I show that Nietzsche's puzzling and seemingly inconsistent claims about consciousness constitute a coherent and philosophically fruitful theory. Drawing on some ideas from Schopenhauer and F.A. Lange, Nietzsche argues that conscious mental states are mental states with conceptually articulated content, whereas unconscious mental states are mental states with non-conceptually articulated content. Nietzsche's views on concepts imply that conceptually articulated mental states will be superficial and in some cases distorting analogues of non-conceptually articulated mental states. Thus, the claim that conscious states (...) have a conceptual articulation renders comprehensible Nietzsche's claim that consciousness is "superficial" and "falsifying.". (shrink)
This book is a philosophical study of the relations between hearing and thinking about music. The central problem it addresses is as follows: how is it possible to talk about what a listener perceives in terms that the listener does not recognise? By applying the concepts and techniques of analytic philosophy the author explores the ways in which musical hearing may be described as nonconceptual, and how such mental representation contrasts with conceptual thought. The author is both philosopher and musicologist (...) and uniquely combines the perspectives of both disciplines. Exploring the philosophical questions of mental representation in the relatively neglected, nonverbal domain of music, this study is a major contribution to the philosophical understanding of music perception and cognitive theory. (shrink)
Hegel had taken the Kantian categories of thought to be merely formal, without content, since, he argued, Kant abstracted the conditions of thought from the world. The Kantian categories can, as such, only be understood subjectively and so are unable to secure a content for themselves. Hegel, following Fichte, tried to provide a content for the logical categories. In order to reinstate an objective status for logic and conceptuality he tries to affirm the unity of thought and being. The idea (...) that this unity is established by reinstating a pre-Kantian metaphysics has in most of the recent Hegel literature been discredited. In the wake of this non-metaphysical Hegel there is a concern that the architectonic of concepts which is taken as the organizing principle of consciousness offers an account of experience which is too schematic. While Hegel disputes the intuition/concept distinction as it is played out in Kant and Fichte, he does nevertheless retain some residue of a notion of intuition in his theory of the Concept. This is central to understanding his notion of experience as it can't simply be equated with rule governed conceptuality. Satisfying the demands of reason for Hegel requires more than conceiving our experience solely as judgments. (shrink)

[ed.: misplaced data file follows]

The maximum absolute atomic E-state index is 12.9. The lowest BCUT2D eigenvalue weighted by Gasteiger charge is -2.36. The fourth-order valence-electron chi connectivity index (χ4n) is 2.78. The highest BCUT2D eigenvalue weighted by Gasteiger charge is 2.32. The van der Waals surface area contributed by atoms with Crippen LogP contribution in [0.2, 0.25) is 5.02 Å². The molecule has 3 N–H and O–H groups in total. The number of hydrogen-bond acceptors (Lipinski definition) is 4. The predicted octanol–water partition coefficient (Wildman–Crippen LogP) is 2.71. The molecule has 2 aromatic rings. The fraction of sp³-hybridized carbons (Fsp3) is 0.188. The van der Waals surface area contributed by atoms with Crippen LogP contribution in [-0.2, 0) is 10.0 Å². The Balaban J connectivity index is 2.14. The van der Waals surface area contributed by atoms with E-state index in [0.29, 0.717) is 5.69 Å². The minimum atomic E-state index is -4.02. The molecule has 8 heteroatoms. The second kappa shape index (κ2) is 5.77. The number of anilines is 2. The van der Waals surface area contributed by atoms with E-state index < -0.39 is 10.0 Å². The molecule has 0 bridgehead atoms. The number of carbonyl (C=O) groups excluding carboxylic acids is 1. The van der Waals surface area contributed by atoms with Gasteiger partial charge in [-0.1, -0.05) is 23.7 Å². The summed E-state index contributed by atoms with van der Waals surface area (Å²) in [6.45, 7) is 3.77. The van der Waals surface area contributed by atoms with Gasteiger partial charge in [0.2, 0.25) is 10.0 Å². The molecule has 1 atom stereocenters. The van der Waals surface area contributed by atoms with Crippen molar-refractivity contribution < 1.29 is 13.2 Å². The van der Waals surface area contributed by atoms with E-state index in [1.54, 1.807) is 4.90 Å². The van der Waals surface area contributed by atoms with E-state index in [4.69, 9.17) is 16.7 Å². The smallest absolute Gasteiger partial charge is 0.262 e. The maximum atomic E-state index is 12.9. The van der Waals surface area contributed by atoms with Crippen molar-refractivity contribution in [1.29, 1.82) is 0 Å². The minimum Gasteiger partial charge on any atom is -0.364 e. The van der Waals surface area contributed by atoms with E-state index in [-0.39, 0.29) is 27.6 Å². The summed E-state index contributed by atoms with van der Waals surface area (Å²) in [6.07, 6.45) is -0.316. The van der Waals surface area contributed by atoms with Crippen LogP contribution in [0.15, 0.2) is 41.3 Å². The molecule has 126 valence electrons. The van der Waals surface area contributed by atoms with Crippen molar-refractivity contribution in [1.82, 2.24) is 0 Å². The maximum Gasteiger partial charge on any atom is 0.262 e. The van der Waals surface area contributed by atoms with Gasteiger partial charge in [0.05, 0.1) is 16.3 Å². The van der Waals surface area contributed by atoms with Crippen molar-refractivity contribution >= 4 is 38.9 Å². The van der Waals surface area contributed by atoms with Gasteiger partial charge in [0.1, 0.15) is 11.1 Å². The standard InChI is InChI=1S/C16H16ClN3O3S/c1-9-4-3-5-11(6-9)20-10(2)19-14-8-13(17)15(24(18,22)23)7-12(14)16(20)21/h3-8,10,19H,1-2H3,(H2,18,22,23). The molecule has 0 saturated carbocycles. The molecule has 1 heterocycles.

This article presents a descriptive conceptual framework comprising four different company configurations with respect to orientations toward corporate social responsibility (CSR). The four types are Skeptical, Pragmatic, Engaged, and Idealistic. The framework is grounded in instrumental and normative stakeholder theory, and a company’s configuration is based on its instrumental and/or normative stance toward stakeholders. Its configuration indicates what position a company adopts in relation to CSR. This article argues that there is no one formula to fit all companies, descriptively or (...) prescriptively, but the potential variety in approaches to CSR is not infinite, as it can be distilled logically into a few fundamental approaches, embodied in the four organizational configurations presented in the conceptual framework. Each configuration constitutes a middle-range theory of interlocking characteristics in terms of CSR, and so each type of company will assume responsibilities to civil society in ways consistent with its configurational characteristics. The framework incorporates previous empirical findings and theoretical explanations. It is intuitively clear and reasonable to managers, and thus, has practical value in organizational management. (shrink)